A SERIES of training modules have been delivered to agronomists and advisers by FMC to provide an accurate understanding of key considerations for using the herbicide Overwatch.
The herbicide, which was available as a new mode of action to growers for the first time last year, caused a fair bit of controversy and concern after it led to unanticipated levels of bleaching in crops, particularly barley.
Since last December FMC has delivered 34 face-to-face and online sessions to more than 600 retail agronomists and consultants around Australia.
The sessions focus on industry best practices for using pre-emergent herbicides, such as Overwatch, as well as steps to minimise spray drift and maximise crop selectivity, reinforcing the information detailed on the product label.
FMC Australia/New Zealand head of development Geoff Robertson said the company had also been delivering stewardship information directly to growers to aid the flow of communication through their retail agent network.
"Ahead of the 2021 season, due to COVID restrictions, FMC had limited ability to engage our agents and agronomists in face-to-face training," Mr Robertson said.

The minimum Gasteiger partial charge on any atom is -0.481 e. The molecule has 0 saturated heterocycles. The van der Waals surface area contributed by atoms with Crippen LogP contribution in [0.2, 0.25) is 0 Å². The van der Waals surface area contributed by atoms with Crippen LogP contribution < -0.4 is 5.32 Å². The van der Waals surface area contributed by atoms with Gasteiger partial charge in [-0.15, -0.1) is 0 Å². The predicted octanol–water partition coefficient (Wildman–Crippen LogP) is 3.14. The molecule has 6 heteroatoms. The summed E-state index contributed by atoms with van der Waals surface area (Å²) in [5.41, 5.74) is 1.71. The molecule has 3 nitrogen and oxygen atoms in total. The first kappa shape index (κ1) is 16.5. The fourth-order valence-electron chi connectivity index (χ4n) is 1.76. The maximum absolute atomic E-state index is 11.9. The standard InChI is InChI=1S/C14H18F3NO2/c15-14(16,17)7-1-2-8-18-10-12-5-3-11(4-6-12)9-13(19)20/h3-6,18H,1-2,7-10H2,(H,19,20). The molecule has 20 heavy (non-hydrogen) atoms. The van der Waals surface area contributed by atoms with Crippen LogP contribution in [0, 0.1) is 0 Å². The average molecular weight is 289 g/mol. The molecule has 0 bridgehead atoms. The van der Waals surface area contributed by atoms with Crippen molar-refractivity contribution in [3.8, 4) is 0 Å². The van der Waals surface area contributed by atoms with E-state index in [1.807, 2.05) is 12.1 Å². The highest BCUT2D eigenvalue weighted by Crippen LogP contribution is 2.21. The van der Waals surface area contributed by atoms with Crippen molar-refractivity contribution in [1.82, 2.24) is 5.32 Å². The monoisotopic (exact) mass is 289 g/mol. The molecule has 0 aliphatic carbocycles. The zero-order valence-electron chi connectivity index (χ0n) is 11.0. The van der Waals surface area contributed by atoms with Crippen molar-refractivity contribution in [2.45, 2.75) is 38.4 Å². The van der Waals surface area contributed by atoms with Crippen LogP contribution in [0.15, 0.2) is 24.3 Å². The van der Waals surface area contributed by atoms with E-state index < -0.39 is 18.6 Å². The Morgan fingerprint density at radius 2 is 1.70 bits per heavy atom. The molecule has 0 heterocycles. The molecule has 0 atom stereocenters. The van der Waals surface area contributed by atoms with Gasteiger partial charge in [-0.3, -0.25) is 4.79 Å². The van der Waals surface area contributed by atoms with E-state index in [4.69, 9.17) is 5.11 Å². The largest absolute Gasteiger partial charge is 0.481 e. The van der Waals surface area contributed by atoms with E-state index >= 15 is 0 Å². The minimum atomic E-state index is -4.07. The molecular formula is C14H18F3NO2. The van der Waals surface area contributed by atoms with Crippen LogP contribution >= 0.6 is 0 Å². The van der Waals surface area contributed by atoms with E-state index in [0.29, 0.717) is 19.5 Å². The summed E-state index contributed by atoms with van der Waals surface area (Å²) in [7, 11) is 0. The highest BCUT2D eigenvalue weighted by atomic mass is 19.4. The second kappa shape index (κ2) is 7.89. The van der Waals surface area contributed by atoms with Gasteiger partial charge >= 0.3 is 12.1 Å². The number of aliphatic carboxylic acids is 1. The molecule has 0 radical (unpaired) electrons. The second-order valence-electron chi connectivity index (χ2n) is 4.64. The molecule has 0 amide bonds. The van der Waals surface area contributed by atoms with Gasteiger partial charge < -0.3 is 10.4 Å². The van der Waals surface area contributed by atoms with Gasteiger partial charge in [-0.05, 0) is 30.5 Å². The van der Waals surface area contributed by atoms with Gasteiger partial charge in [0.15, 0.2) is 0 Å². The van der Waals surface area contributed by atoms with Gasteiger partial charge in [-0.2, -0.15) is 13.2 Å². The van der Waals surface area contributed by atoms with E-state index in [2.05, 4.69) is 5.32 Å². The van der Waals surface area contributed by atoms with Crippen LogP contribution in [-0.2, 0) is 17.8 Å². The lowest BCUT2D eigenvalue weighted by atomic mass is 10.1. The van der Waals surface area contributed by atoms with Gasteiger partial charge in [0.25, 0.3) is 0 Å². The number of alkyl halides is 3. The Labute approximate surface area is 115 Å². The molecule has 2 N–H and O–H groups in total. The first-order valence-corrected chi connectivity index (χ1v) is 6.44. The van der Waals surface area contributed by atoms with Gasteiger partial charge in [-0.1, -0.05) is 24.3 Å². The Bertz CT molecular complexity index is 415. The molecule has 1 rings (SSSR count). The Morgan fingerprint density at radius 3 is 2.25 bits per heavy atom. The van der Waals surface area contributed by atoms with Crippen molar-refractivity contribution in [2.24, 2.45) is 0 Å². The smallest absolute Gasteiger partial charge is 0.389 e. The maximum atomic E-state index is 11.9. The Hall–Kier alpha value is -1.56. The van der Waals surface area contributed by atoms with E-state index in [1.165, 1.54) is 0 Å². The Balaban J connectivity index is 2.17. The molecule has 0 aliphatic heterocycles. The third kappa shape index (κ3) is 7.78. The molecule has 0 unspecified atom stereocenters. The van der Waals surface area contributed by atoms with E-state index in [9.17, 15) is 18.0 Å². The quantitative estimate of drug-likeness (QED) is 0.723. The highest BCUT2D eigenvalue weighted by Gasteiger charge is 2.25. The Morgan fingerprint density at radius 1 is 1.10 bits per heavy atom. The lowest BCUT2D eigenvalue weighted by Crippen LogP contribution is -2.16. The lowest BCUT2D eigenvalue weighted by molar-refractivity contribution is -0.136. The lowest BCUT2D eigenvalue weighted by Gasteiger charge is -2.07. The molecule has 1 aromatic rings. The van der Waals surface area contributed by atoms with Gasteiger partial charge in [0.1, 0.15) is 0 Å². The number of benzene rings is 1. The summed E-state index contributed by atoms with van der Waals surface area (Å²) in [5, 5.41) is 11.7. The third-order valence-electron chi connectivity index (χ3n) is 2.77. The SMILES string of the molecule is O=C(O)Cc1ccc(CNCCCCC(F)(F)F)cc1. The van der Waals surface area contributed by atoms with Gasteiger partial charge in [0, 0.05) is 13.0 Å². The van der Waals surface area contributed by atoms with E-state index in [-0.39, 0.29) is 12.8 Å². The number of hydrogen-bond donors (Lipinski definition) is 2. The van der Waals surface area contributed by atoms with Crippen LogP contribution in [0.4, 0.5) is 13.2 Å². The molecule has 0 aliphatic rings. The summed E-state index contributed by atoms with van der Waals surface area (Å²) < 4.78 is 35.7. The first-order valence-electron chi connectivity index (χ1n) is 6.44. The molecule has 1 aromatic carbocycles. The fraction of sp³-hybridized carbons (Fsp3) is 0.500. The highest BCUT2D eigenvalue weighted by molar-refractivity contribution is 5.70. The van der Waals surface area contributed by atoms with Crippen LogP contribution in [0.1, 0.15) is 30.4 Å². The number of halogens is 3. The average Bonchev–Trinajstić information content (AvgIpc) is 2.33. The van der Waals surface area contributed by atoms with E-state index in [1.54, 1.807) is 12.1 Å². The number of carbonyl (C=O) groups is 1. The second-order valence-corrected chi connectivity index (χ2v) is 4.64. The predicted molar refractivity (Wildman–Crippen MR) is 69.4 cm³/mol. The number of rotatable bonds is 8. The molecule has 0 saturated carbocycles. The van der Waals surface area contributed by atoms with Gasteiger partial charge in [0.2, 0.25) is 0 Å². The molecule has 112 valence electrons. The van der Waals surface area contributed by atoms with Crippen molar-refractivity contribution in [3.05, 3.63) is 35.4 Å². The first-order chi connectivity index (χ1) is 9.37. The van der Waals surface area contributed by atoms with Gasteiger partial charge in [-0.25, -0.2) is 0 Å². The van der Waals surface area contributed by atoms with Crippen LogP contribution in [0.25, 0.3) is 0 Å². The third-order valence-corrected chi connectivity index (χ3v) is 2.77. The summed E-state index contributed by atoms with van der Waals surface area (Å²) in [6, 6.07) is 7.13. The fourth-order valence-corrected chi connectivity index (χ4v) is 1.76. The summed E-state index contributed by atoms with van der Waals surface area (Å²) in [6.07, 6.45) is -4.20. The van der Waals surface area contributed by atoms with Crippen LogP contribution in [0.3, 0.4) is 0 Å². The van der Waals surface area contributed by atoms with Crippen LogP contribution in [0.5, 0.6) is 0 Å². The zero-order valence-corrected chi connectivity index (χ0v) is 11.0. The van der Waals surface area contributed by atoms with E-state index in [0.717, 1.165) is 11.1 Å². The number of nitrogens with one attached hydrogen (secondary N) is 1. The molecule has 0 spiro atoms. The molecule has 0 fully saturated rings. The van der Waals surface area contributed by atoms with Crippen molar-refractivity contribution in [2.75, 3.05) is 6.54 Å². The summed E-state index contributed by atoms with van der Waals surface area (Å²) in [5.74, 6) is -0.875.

"We've aimed to engage face-to-face as much as feasible in a COVID safe environment now that most travel restrictions have been lifted."
Where in-person training has not been a suitable option, FMC has conducted online sessions, including an upcoming webinar which will leverage the Grain Producers Australia (GPA) training platform.
The webinar, which is set to be hosted by GPA tomorrow, Friday, April 8, will be provided by FMC representatives who will also answer questions from participants.
GPA executive officer Colin Bettles said the organisation was hosting the webinar to ensure growers have access to timely, accurate information on how to apply the product correctly, in accordance with the registered label.
Mr Robertson said the GPA webinar would allow FMC to engage and discuss Overwatch directly with growers.
"Virtual platforms for training like what GPA offers further enhance the reach of the message to growers alongside their agronomist experience and advice," Mr Robertson said.
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